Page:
Sure, everyone handles loss differently. Some don’t want to talk about it. Others do. And really, talking about it helps. Pretending that it didn’t happen and that’s it’s not a factor in life, does not. Was Cooper supposed to pretend that she didn’t hear Miller mention his brother? Was she supposed to be like so many others when confronting a bereaved family member? If we don’t talk about it, it’s not there, right? Why are we so afraid to acknowledge loss?

Photo from

Photo from

She was a good journalist in that moment, particularly with the last question. She took note of Miller’s actions in the moments leading up to his run. It was there for everyone to see and she was observant. These situations, certainly require sensitivity. You have to take emotions into account, but you can’t necessarily avoid the subject. I’ll agree that the questioning was too harsh and maybe she could have done without one or two of them, taking cue from Miller’s struggle to answer, but it doesn’t change anything, really.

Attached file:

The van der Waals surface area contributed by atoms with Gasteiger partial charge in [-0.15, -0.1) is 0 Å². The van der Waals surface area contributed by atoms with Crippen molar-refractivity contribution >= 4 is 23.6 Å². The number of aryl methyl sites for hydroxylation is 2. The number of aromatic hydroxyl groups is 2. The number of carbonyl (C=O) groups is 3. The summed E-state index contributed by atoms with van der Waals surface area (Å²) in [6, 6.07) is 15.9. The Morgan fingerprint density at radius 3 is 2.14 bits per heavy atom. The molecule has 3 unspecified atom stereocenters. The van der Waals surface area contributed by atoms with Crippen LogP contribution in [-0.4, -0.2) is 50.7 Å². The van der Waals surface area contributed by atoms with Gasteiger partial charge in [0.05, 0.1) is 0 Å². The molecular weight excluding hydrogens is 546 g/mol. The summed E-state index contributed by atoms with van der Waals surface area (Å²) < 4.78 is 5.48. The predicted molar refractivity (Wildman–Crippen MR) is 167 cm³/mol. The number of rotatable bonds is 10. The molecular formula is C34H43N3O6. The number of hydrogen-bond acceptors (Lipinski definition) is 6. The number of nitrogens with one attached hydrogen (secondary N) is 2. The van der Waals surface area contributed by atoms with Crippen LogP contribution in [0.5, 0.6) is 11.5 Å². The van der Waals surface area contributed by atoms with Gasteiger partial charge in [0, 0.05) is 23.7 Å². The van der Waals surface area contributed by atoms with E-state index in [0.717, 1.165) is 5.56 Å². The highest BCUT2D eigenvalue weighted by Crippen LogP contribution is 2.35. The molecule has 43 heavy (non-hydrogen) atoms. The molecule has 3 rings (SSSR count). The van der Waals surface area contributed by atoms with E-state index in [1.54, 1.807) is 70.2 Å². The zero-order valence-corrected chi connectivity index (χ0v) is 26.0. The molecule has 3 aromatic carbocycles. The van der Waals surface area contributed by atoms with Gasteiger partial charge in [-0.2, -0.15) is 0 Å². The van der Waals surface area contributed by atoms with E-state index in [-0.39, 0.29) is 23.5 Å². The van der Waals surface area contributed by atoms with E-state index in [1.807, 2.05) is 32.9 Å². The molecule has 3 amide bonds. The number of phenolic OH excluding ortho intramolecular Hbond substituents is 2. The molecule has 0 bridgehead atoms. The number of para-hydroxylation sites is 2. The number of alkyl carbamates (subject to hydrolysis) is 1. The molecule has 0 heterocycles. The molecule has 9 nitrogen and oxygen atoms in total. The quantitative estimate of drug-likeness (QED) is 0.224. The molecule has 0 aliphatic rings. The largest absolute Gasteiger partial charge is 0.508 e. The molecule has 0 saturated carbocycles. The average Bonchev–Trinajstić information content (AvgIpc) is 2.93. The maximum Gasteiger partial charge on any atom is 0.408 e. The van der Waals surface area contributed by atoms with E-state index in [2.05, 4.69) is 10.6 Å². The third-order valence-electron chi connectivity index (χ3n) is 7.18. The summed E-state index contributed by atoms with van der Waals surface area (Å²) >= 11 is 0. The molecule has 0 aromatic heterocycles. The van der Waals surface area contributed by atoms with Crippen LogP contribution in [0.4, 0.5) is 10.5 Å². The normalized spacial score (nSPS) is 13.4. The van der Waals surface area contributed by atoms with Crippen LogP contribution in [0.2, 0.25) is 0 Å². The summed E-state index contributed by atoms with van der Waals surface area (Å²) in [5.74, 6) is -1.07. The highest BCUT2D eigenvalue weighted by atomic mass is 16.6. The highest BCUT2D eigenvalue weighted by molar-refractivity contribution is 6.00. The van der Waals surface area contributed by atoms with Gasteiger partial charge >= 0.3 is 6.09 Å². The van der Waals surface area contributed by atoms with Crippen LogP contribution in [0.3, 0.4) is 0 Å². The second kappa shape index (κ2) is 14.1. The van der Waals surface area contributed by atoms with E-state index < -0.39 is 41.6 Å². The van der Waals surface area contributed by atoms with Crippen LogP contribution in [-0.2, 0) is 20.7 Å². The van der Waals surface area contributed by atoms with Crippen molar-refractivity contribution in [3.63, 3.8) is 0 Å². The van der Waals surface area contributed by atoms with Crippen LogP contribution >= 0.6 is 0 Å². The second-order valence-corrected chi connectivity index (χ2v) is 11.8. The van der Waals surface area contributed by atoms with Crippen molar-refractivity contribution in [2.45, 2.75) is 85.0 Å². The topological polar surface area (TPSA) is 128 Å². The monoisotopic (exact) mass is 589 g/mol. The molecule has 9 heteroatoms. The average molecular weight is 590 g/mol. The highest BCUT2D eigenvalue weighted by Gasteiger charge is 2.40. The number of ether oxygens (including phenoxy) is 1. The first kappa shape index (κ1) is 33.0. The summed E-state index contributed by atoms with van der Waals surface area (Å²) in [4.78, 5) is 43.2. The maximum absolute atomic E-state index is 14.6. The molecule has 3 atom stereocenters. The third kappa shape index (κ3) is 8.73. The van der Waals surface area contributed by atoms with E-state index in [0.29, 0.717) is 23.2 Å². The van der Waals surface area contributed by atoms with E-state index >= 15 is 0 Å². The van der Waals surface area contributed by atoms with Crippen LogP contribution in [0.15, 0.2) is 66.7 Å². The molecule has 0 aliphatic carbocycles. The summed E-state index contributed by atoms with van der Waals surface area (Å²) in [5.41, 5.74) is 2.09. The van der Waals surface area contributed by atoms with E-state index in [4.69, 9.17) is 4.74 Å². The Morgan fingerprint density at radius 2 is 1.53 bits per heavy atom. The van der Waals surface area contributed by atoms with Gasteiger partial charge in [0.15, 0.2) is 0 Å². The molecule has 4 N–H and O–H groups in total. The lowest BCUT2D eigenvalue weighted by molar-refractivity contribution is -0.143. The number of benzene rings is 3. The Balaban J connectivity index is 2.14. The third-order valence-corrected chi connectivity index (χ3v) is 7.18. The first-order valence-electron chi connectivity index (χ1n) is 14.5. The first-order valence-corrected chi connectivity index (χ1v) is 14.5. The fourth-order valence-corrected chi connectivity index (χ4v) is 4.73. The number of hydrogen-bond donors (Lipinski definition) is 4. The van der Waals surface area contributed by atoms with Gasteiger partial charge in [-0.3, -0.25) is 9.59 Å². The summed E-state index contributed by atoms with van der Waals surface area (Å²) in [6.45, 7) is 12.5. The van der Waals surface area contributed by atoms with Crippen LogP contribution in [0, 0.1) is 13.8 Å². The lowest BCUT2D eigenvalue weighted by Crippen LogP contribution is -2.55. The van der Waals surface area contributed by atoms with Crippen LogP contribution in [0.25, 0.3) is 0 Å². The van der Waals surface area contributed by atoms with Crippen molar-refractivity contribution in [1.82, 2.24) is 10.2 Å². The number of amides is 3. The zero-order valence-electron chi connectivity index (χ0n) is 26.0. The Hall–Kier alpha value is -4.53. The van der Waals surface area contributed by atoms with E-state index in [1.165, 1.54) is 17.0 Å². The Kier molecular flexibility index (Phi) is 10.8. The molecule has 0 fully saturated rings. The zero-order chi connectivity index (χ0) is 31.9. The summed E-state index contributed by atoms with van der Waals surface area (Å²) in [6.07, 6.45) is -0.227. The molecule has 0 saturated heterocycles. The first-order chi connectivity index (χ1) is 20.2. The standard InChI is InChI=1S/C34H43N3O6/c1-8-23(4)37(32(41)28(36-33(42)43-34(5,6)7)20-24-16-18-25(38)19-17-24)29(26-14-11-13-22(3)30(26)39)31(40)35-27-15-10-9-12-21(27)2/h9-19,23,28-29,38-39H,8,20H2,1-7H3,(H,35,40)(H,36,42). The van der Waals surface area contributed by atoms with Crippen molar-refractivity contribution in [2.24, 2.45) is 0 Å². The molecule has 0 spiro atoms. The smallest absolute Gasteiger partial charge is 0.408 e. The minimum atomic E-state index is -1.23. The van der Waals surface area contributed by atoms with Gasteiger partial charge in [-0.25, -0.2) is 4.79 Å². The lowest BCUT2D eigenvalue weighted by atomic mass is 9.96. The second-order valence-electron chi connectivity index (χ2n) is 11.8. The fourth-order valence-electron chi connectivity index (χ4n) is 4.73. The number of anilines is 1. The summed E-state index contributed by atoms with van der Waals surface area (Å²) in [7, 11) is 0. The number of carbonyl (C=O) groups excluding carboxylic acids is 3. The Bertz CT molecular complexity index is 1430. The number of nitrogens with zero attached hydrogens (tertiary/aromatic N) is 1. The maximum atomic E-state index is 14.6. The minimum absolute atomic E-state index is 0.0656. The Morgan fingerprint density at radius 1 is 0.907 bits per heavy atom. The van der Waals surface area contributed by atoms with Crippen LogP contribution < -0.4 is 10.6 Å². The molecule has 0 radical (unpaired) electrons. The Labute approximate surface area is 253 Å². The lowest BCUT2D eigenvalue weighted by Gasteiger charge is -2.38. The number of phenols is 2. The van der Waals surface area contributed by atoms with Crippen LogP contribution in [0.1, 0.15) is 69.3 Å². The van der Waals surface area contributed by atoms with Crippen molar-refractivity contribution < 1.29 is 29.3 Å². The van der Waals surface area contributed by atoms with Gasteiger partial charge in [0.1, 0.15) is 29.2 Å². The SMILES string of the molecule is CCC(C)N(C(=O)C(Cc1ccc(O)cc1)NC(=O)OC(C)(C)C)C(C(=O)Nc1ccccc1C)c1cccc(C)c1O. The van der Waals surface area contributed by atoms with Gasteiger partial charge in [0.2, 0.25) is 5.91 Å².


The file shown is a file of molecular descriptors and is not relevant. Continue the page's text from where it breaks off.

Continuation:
I’m not inside Miller’s head, so I can’t know for sure, but I don’t think he was crying because he was being asked to talk about his brother. He was crying because he missed him. He was crying because it was painful. But even he couldn’t blame Cooper for the questions. In that moment, they were the right questions to ask.

Maybe that medal was for Bode Miller alone. Maybe his brother, Chelone, wasn’t a factor in it at all. I don’t know because I’m not in Miller’s mind. But I think Miller needed it. Not just for his career, but because he had been through more than he should have been. He needed something good to come his way. And he got it, but his brother was part of that story. So Cooper inquired.

Maybe it was for ratings. Maybe NBC was preying on Miller’s story. Or maybe, it was a journalist who saw a human being and not an athlete. Maybe it was a journalist that saw a man who had overcome one of the most challenging circumstances in his life, something that anyone can take a positive lesson out of, especially the ones at home who know loss all too well and need inspiration.

I don’t know. I wasn’t any of the parties involved in this story. But, like them, I have been in similar circumstances. I’ve had people avoid asking questions about my sister. I’ve had to ask questions about heartbreaking circumstances, as all journalists have.

And I guess, what I hope could come out of this is that we shouldn’t be afraid to talk about the real things. Sports mask a lot. We love sports, and why? Because they’re a diversion from the difficult aspects of life. But deep down, there’s a lot more to sports than standings and medals. Sports are about people and the stories behind those people.